Newfoundland Ancestors: Church records on Family Search

Church records in Canada can be hard to find on line, with the exception of Quebec and New Brunswick. If you have Newfoundland ancestors, then you\’ll want to check out Family Search\’s browse only collection Newfoundland Church Records, 1793-1945. The collection is a combination of both Catholic and Church of England records. It is not a complete collection, but there are over 6000 images in the record set. The are entries of baptisms, marriages, and burials. The entries can have the following information:

Baptisms

  • Name of child
  • Names of parents
  • Date of birth
  • Place of birth
  • Date of baptism
  • Place where baptized

Marriages

  • Date of marriage
  • Names of the bride and groom
  • Notes if the bride or groom were single or widowed
  • Names of witnesses.
  • The bride’s and groom’s ages, residences, occupations, names of parents, and birthplaces
  • Names of previous marriage partners
  • A note whether a parent or other party gave permission for the marriage
Burials
  • Name of the deceased
  • Date and place of death and burial
  • Age, place of residence, and cause of death.
  • Names of survivors
  • Date and place of birth of deceased
https://www.familysearch.org/search/image/index?owc=https://www.familysearch.org/service/cds/recapi/collections/1939435/waypoints
As you can see above, you can narrow down the browsing by selecting one of 10 locations:
  • Bay Bulls
  • Ferryland
  • Flatrock
  • Freshwater
  • Placentia
  • Portugal Cove
  • Salmonier
  • St. Bernard\’s
  • St. John\’s
  • Torbay
Next you pick the parish. Once you pick your parish, you can then select by type of entry and year range. Then it will take you to the digitized microfilm. The nice thing about Family Search\’s image viewer is that you can zoom in out out, download, or print right in the application. By clicking on the tools tab, you can rotate the image, adjust the brightness and contrast, or invert the image if the quality isn\’t the best. From what I can see, the scans are good quality. The handwriting in some cases is quite easy to read. Here\’s an example from Portugal Cove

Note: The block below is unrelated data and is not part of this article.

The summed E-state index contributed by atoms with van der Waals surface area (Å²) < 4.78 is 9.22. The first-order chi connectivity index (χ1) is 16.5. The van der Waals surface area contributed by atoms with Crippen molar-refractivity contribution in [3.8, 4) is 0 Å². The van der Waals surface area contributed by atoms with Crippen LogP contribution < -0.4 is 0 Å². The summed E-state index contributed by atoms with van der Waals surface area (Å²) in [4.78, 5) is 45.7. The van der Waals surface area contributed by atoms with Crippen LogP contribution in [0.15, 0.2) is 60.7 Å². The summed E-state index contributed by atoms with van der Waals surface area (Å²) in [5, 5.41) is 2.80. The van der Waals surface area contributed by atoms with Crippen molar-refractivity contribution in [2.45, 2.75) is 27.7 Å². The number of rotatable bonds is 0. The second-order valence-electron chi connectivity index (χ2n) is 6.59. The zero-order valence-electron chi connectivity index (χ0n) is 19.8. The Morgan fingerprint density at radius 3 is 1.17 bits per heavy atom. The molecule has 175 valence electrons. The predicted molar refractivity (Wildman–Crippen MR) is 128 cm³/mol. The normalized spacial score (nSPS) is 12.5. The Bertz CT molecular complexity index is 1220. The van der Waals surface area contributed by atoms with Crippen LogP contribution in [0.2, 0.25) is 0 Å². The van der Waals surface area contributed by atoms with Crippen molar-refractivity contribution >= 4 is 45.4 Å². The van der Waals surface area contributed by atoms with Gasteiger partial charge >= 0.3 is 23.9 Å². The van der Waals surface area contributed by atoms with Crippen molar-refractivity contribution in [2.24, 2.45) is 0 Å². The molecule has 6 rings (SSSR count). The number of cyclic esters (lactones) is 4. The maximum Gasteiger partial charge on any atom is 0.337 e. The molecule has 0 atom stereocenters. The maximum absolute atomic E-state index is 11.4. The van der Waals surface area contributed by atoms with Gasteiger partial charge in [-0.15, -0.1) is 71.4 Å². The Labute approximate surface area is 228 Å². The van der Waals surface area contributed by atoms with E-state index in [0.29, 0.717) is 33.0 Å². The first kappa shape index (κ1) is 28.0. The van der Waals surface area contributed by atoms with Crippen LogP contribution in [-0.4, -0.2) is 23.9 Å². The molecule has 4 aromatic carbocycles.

https://www.familysearch.org/ark:/61903/3:1:33SQ-G1SL-T4Y?i=5&wc=M8JY-KPX%3A241087001%2C241087002%2C241090001&cc=1939435

Unfortunately, they aren\’t all this nice. Here\’s one from Torbay

https://www.familysearch.org/ark:/61903/3:1:33S7-L1SL-TXF?i=5&wc=M8JY-K66%3A241086701%2C241086402%2C241089001&cc=1939435

One thing you will have to take note of is the use of Latin among the records. You should have no trouble converting them to English though, as the English versions are generally derived from the Latin. Family Search does have a very informative wiki called Latin Genealogical Word List. Along with giving examples of common words and phrases, they also provide links for further study.

Now, the description by Family Search says that Church of England entries are in the database. I did not do an in depth search for any non Catholic records, but all parishes listed are Catholic ones. In the early years of other areas of Canada, you will find that many non Catholics used the services of a priest to perform BMDs. There simply wasn\’t another nearby alternative. I imagine non Catholics in Newfoundland would have had the same problems. I have looked on other sites related to Newfoundland genealogy, and they do say that some of the early Church of England records in the province just haven\’t survived. Some though, have fallen into the safekeeping of some of the Catholic parishes. So if you have Church of England ancestors, it is still worth a look into these Catholic parishes.

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